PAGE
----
Abortion Battle Kicks Into High Gear in New York

Gov. Andrew Cuomo introduces his bill to further entrench abortion in a state where a third of all pregnancies already end in abortions.

New York Gov. Andrew Cuomo introduces his Women's Equality Act June 4 in Albany, N.Y.
New York Gov. Andrew Cuomo introduces his Women's Equality Act June 4 in Albany, N.Y. (photo: Governor Andrew Cuomo/Facebook)

ALBANY, N.Y. — This year’s legislative battle over abortion in New York enters its final phase, now that Gov. Andrew Cuomo has revealed the Women’s Equality Act, which includes provisions that the Catholic Church and its pro-life allies say will greatly expand abortion in the state.

With less than three weeks to go before the New York Legislature wraps up its session, Cuomo unveiled the full text of legislation Tuesday, which reflects the 10-point "Women’s Equality" agenda he set forth in his January State of the State Address.

However, at Tuesday’s news conference with the governor and his Women’s Equality Coalition, Cuomo made it clear that changing New York’s abortion law was equally important as the other nine provisions in his bill, which tackle workplace and pregnancy discrimination, anti-housing discrimination, domestic violence and sex-trafficking.

“This is a decision of the coalition from day one. They are all important. All 10 must pass,” Cuomo said. He denied to reporters three times that he would compromise on the abortion section in order to let the other nine points pass.

“We don’t believe you have to give up any of the 10 [points],” Cuomo said, insisting that the bill was only codifying the 1973 U.S. Supreme Court decision Roe v. Wade into New York state law.

The abortion provisions in the Women’s Equality Act state, “The state shall not deny a woman’s right to obtain an abortion, as established by the U.S. Supreme Court in the 1973 decision Roe v. Wade. Notwithstanding any law to the contrary, New York protects a woman’s right to obtain an abortion when the fetus is not viable or when necessary to protect a woman’s life or health as determined by a licensed physician.”

The bill also removes abortion from the state penal law and declares that the act will not conflict with existing state or federal conscience protects for “health-care providers.”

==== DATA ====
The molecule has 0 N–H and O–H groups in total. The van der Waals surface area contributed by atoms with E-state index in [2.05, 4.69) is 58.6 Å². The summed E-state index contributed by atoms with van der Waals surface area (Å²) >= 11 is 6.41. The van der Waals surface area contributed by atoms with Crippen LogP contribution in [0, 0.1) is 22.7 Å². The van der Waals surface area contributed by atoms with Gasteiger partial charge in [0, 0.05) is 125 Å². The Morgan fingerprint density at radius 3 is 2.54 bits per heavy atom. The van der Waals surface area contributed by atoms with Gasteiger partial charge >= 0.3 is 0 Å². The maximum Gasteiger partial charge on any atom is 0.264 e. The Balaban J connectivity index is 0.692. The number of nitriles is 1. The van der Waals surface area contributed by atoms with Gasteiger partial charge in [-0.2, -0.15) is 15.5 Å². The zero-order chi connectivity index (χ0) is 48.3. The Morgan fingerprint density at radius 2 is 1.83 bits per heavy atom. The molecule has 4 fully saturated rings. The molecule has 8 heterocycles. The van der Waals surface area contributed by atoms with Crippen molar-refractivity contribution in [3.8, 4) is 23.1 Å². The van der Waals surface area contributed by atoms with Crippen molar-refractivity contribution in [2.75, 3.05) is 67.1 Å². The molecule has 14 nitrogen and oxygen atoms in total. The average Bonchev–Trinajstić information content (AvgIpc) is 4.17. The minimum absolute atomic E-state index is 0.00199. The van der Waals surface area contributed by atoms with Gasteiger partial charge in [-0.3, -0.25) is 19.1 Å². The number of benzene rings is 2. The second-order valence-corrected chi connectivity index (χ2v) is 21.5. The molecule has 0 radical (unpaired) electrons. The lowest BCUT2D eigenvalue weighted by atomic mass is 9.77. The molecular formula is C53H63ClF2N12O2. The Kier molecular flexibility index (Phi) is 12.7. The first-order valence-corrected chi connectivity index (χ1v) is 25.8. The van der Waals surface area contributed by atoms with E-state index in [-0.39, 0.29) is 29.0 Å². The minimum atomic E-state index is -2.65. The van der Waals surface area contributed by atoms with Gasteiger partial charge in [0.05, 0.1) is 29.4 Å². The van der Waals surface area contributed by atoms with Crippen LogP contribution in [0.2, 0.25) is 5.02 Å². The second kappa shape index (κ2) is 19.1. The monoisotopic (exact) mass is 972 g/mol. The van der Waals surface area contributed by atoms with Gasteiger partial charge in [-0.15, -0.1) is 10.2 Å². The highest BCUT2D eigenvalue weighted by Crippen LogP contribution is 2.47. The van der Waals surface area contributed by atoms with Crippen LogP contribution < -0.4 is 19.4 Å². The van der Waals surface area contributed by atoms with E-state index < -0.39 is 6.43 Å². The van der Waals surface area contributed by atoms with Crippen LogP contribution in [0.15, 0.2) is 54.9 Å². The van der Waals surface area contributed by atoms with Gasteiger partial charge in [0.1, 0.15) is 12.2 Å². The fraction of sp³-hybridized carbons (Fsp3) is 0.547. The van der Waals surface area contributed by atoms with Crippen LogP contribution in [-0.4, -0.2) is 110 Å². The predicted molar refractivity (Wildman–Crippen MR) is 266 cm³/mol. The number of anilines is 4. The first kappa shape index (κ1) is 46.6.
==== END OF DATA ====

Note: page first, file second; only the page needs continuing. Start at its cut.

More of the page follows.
Endorsements from several prominent abortion-rights activists were featured in a press release about the bill posted on the governor’s official website.  

“Today is a historic day for the 10 million women in New York,” said Andrea Miller, executive director of NARAL Pro-Choice New York. “This is the culmination of a lot of hard work on behalf of the coalition and the governor’s office, and we couldn’t be more thrilled that New York is on the cusp of protecting reproductive choice once and for all and improving the lives of women and men across the Empire State.” 


Church Response

The release of the Women’s Equality Act drew a sharp response from the Church in New York and its pro-life allies. A statement signed by Cardinal Timothy Dolan of New York and the bishops of the New York Catholic Conference declared Cuomo was expanding access to abortion, easing all restrictions on late-term abortion and leaving women without any legal protection from forced or coerced abortion.

“As the pastors of more than 7.2 million Catholic New Yorkers, we fully oppose this measure and urge all our faithful people to do the same, vigorously and unapologetically,” they stated. “We invite all women and men of good will to join in this effort and defeat this serious attempt to expand abortion availability in our state and to codify the most radical abortion proposals of any state in the nation.”

The Register obtained a copy of an analysis of Cuomo’s bill prepared for the New York Catholic Conference, which indicates the Women’s Equality Act expands abortion even more than the language from the Reproductive Health Act, which many pro-life advocates believed would be reflected in the bill. The Reproductive Health Act is a stand-alone bill that would make abortion a “fundamental right” in New York state law, but it has never achieved enough support on its own in the state Legislature to become law.

“The new language accomplishes the same result with less limitations,” the analysis notes. It explains that the Women’s Equality Act, in adopting Roe’s broad health exception (which Roe’s companion Doe v. Bolton case said includes “all factors — physical, emotional, psychological, familial and the woman’s age — relevant to the well-being of the patient”) would essentially mean abortion on demand up to the moment of birth.